Once again, using torrents don't require a whole lot, however, some hiccups can occur. I'll lay down the base requirements and we'll go from there.
1) Internet Connection
2) Disk Space required for file being downloaded
3) Adequet RAM ( I recommend using at least 1GB of RAM for all of you old schoolers out there.)
4) Ample online time is required to download some files.
Don't let any of these scare you, it really doesn't take much. Take Quinn Langille's computer for example. It has the computing capacity of a toaster with youtube yet it some how still manages to download some pretty hefty torrents after some time.
The advantage to using these sharing tools is the massive amount of data you can recieve in a short period of time. If you want movies, games, seasons of shows, nearly anything, a torrent will do the trick. Now before we begin to talk about the .torrent files themselves, I'll have to go over how to get the bittorrent client downloaded. Now, there are several bittorrent downloaders out there, just like there are a multitude of P2P programs (however most are now obselete on account of everyone using youtube to listen to music.), but I prefer to use the bittorrent program Vuze. It was formerly known as Azureus but then became Vuze in order to incorporate a more user friendly interface and more P2P options.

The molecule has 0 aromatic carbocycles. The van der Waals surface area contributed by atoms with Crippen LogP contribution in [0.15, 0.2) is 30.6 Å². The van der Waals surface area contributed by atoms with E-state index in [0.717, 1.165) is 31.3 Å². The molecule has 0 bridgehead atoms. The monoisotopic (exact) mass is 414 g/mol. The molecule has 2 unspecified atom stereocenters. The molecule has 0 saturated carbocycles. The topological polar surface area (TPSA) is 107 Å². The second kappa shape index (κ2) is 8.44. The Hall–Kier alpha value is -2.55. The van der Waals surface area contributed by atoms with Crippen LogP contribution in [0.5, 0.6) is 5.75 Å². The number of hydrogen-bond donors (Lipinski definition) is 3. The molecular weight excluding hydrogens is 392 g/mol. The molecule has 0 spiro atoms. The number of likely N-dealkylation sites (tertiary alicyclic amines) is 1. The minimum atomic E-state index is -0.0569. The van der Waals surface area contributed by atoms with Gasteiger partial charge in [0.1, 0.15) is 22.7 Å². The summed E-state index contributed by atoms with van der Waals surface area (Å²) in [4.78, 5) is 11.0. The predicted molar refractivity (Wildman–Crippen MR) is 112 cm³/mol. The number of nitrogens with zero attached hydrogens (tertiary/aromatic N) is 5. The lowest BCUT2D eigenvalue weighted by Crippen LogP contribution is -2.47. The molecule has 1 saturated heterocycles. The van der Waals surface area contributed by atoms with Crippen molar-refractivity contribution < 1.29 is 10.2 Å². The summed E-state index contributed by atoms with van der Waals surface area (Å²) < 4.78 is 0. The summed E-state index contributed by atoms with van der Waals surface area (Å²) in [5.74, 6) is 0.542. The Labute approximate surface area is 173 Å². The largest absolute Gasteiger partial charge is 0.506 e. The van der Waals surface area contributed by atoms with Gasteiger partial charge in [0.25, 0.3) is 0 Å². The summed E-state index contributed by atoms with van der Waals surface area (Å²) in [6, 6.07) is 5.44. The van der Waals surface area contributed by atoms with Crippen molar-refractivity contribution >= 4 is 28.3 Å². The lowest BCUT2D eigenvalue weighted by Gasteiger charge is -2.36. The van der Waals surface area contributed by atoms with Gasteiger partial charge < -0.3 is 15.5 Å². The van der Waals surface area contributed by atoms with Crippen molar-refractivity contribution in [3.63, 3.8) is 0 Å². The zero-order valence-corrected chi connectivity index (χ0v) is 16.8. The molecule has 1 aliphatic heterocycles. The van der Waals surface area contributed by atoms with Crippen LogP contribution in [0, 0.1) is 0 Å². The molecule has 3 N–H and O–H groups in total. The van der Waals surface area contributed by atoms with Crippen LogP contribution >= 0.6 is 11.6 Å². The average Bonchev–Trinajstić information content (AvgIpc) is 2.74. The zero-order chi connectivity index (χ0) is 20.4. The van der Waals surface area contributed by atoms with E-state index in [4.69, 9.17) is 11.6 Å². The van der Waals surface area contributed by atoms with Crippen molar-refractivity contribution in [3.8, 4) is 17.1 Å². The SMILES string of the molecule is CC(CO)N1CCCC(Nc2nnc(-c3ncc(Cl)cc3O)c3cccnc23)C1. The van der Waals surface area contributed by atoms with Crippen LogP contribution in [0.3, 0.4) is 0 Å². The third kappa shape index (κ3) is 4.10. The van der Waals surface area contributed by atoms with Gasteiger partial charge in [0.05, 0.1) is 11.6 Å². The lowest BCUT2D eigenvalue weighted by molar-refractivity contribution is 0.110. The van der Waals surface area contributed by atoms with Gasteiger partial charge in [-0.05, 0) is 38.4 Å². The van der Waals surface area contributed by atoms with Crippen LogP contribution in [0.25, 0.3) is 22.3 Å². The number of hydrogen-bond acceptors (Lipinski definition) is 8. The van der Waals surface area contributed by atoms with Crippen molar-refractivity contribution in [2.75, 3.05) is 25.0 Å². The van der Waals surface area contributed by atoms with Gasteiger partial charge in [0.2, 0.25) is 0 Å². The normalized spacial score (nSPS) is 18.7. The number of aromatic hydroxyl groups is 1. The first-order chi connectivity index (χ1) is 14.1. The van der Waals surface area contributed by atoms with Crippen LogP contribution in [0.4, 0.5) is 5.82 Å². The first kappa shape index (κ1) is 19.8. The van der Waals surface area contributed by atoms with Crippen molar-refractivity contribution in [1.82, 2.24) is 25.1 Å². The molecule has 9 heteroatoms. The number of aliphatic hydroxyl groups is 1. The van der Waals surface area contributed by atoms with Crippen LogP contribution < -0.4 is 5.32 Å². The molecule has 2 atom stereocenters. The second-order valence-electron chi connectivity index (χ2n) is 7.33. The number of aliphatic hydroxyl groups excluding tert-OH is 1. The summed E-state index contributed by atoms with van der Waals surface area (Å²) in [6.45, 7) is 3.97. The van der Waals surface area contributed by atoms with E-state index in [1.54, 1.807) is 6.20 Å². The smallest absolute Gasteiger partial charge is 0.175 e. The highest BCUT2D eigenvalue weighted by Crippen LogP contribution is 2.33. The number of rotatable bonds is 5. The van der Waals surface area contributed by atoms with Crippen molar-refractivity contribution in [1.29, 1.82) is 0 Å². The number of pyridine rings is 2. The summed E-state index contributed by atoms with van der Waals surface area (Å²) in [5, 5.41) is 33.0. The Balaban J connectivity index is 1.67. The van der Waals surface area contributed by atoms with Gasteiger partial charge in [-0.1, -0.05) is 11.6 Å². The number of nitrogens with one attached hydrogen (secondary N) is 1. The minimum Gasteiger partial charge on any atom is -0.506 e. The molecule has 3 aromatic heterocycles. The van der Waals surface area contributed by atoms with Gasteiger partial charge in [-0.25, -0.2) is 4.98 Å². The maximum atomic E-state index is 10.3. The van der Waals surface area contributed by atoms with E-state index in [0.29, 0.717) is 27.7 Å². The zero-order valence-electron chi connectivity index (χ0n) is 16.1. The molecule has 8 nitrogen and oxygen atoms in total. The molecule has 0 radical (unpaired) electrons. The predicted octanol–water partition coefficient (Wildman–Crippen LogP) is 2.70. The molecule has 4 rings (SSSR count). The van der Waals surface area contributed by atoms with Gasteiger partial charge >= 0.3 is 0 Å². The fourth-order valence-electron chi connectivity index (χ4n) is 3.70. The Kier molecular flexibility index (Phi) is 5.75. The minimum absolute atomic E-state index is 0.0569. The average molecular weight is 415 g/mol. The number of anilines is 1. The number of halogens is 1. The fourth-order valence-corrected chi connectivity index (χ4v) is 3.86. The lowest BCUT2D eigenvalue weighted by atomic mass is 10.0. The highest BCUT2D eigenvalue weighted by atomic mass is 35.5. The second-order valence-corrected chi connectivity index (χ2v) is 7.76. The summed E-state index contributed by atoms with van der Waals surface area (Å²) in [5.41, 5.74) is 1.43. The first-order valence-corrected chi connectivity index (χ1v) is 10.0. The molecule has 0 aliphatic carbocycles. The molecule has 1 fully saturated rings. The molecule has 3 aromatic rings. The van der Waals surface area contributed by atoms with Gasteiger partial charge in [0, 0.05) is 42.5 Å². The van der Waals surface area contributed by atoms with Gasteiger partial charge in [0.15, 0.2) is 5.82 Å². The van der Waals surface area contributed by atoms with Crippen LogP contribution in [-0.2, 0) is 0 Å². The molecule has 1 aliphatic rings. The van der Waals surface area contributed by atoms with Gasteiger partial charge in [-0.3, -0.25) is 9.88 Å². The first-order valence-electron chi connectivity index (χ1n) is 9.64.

Alright, let's head on over to Vuze's site and get ourselves the setup file. (Or you can download it directly here.) Once you have the setup downloaded, dilgently follow along with the instructions and make sure you read carefully before clicking the okay button, some questions about your internet connection will be very important in the future.